Office 365 Connectors is a new feature for Office 365 Groups that allow content from a variety of services to be surfaced in the Group feed. For example, imagine an IT consulting company that has IT and Sales staff that need to keep up with the changes to the Office 365 service. Each day, different members of the team check the MS Office Team Blog as well as news sites and they email each other links and interesting content. Also, the sales team will periodically update customer info in Salesforce, including customers who use Office 365, and they email the IT team relevant info about these customers.
To make this process easier, the team could create an Office 365 Group and use that in place of email. As documented elsewhere, this provides a number of benefits, including a OneNote notebook, a document repository, and others. However, with the Group, the team members still need to be checking other sources of info, as well as the fact that the sales team needs to remember to post content to the Group for things that they updated in Salesforce.
This is where the new “Connections” feature comes in. It allows users to add a “connection” to Salesforce, so certain updates will trigger an alert that gets sent to the Office 365 Group. (Of course, connections can be made to dozens of different services, not just Salesforce).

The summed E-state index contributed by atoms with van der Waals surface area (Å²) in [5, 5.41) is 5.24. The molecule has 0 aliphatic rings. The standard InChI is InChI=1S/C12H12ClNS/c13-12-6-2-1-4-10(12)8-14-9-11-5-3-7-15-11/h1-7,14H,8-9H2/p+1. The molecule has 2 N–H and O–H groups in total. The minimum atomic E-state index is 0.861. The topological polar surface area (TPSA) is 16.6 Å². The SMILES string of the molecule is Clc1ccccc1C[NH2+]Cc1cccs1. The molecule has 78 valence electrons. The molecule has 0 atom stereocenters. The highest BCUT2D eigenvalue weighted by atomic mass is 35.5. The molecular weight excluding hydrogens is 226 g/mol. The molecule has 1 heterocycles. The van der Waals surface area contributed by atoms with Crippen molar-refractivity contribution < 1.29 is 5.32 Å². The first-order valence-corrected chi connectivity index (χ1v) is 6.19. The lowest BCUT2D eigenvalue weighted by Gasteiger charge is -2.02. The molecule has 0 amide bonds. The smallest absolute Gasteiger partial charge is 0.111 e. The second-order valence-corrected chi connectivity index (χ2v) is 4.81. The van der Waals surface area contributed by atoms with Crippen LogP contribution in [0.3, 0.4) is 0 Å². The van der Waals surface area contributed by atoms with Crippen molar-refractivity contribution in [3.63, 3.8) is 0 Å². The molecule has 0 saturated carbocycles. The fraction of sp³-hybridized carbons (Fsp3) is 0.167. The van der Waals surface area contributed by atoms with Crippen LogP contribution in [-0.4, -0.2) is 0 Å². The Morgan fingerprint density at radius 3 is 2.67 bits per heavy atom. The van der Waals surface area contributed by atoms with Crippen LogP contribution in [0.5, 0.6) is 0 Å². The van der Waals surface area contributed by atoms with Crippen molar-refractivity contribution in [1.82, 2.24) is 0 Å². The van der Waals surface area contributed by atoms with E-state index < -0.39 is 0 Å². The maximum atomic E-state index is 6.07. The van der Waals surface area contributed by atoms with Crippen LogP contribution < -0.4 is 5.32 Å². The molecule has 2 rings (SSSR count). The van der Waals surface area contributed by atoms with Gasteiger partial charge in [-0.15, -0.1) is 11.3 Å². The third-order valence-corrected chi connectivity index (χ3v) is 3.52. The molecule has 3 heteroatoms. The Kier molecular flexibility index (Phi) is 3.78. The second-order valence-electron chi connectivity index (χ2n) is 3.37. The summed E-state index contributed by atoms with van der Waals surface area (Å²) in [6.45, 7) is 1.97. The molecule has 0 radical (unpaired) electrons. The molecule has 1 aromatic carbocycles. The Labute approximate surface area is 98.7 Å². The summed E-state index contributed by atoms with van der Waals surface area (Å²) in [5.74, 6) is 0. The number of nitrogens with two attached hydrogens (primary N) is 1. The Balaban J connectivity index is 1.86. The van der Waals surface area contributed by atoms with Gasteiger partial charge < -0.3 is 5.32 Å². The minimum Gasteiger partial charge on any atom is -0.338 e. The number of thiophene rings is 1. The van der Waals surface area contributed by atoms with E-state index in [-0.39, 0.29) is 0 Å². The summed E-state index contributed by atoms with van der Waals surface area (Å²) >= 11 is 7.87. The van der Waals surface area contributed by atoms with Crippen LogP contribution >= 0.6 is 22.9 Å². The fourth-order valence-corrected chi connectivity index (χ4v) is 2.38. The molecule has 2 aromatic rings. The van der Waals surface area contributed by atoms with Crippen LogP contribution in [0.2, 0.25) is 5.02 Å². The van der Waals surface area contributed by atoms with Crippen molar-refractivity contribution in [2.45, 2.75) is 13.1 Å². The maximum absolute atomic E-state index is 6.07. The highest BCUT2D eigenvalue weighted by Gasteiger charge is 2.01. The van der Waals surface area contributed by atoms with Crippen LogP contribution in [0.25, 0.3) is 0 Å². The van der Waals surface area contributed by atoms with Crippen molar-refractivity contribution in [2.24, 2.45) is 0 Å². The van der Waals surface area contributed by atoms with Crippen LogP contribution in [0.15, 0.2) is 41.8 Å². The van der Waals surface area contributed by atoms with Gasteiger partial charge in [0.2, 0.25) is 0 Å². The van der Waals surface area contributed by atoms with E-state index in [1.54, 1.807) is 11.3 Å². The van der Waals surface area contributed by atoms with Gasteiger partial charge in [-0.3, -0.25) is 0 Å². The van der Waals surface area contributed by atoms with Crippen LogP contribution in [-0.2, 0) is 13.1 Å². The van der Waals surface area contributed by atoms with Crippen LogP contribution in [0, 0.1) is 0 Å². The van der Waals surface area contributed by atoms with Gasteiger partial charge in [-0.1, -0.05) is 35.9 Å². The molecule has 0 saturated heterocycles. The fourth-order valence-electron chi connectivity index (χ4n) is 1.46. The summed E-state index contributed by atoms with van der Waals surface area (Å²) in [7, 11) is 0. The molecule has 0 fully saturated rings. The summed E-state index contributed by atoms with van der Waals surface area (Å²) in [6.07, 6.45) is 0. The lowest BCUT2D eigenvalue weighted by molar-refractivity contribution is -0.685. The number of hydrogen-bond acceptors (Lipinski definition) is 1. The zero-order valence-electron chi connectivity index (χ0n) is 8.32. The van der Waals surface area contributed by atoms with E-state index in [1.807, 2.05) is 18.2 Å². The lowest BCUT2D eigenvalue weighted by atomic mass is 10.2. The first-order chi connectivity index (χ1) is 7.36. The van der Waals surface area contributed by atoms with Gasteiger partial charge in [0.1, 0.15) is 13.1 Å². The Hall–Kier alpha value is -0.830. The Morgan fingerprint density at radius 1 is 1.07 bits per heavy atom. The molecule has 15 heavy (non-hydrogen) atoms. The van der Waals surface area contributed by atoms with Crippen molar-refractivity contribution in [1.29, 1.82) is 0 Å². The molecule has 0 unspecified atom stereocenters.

Also, a connection can be configured for the Office Team Blog (via the RSS feed connector), so any new content that is posted there will appear in the Office 365 Group.
As another example, a Bing News Feed could be added so that a daily summary of news articles that mention Office 365 could be added to the Group.
Again, it’s easy enough for users to go check the blog and other sources, but this puts all of this content in one place.
This “connector” feature also highlights the difference between a Team Site and an Office 365 Group. In a Team Site, we would have added web parts to the home page to surface this sort of content. With Groups, there is no customizable home page, and the main center of activity is the inbox. So connectors are, in a way, bringing us functionality that we’ve had in the past, though connectors also add the idea of surfacing content on a schedule or based on events, and bringing that info to people’s inboxes, rather than requiring the users to go look at a page to find out if something has changed.
On the other hand:
Who, exactly, has ever wished that all of their coworkers could have the ability to sign them up for more mass emails?
Because that’s what Connectors bring to the table.
Connectors are about surfacing relevant info from a variety of sources in one place.
And that place is your inbox.
So again, you might be part of a group that’s involved in something you have to do a few times a month, and the Office 365 Group allows the team to have conversations and such, which is great. And then one team member decides to set up a connection to a couple services, and now you’re getting several additional emails a day.
Connectors don’t allow you to specify that particular users should get the alerts, and you can’t opt out. Again, the “old” model was to have all this information from these different places aggregated on the home page of a SharePoint site, so it was there whenever you wanted to go see it. The new model is to funnel all of this content through your inbox.